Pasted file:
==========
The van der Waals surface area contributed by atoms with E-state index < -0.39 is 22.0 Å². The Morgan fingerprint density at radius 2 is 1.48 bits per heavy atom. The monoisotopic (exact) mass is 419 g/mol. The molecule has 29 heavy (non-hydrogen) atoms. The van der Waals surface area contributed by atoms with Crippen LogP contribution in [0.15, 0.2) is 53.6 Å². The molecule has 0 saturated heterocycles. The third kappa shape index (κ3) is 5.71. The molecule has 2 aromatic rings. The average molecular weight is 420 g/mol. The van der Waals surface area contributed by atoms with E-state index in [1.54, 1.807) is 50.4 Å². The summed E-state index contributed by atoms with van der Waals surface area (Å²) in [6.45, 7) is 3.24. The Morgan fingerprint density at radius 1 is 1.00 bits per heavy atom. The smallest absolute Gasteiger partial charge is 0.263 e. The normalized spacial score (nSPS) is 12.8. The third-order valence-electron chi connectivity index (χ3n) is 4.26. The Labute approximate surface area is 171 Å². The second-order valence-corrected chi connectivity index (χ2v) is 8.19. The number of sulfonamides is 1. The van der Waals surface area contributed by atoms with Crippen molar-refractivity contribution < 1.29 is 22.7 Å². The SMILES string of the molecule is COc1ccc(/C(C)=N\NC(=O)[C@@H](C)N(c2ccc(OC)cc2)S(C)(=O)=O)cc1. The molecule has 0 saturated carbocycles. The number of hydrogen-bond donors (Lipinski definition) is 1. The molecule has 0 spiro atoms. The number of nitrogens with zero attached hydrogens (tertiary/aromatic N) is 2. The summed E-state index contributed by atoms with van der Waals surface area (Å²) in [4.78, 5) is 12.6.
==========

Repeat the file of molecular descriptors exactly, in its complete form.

The van der Waals surface area contributed by atoms with E-state index < -0.39 is 22.0 Å². The Morgan fingerprint density at radius 2 is 1.48 bits per heavy atom. The monoisotopic (exact) mass is 419 g/mol. The molecule has 29 heavy (non-hydrogen) atoms. The van der Waals surface area contributed by atoms with Crippen LogP contribution in [0.15, 0.2) is 53.6 Å². The molecule has 0 saturated heterocycles. The third kappa shape index (κ3) is 5.71. The molecule has 2 aromatic rings. The average molecular weight is 420 g/mol. The van der Waals surface area contributed by atoms with E-state index in [1.54, 1.807) is 50.4 Å². The summed E-state index contributed by atoms with van der Waals surface area (Å²) in [6.45, 7) is 3.24. The Morgan fingerprint density at radius 1 is 1.00 bits per heavy atom. The smallest absolute Gasteiger partial charge is 0.263 e. The normalized spacial score (nSPS) is 12.8. The third-order valence-electron chi connectivity index (χ3n) is 4.26. The Labute approximate surface area is 171 Å². The second-order valence-corrected chi connectivity index (χ2v) is 8.19. The number of sulfonamides is 1. The van der Waals surface area contributed by atoms with Crippen molar-refractivity contribution < 1.29 is 22.7 Å². The SMILES string of the molecule is COc1ccc(/C(C)=N\NC(=O)[C@@H](C)N(c2ccc(OC)cc2)S(C)(=O)=O)cc1. The molecule has 0 saturated carbocycles. The number of hydrogen-bond donors (Lipinski definition) is 1. The molecule has 0 spiro atoms. The number of nitrogens with zero attached hydrogens (tertiary/aromatic N) is 2. The summed E-state index contributed by atoms with van der Waals surface area (Å²) in [4.78, 5) is 12.6.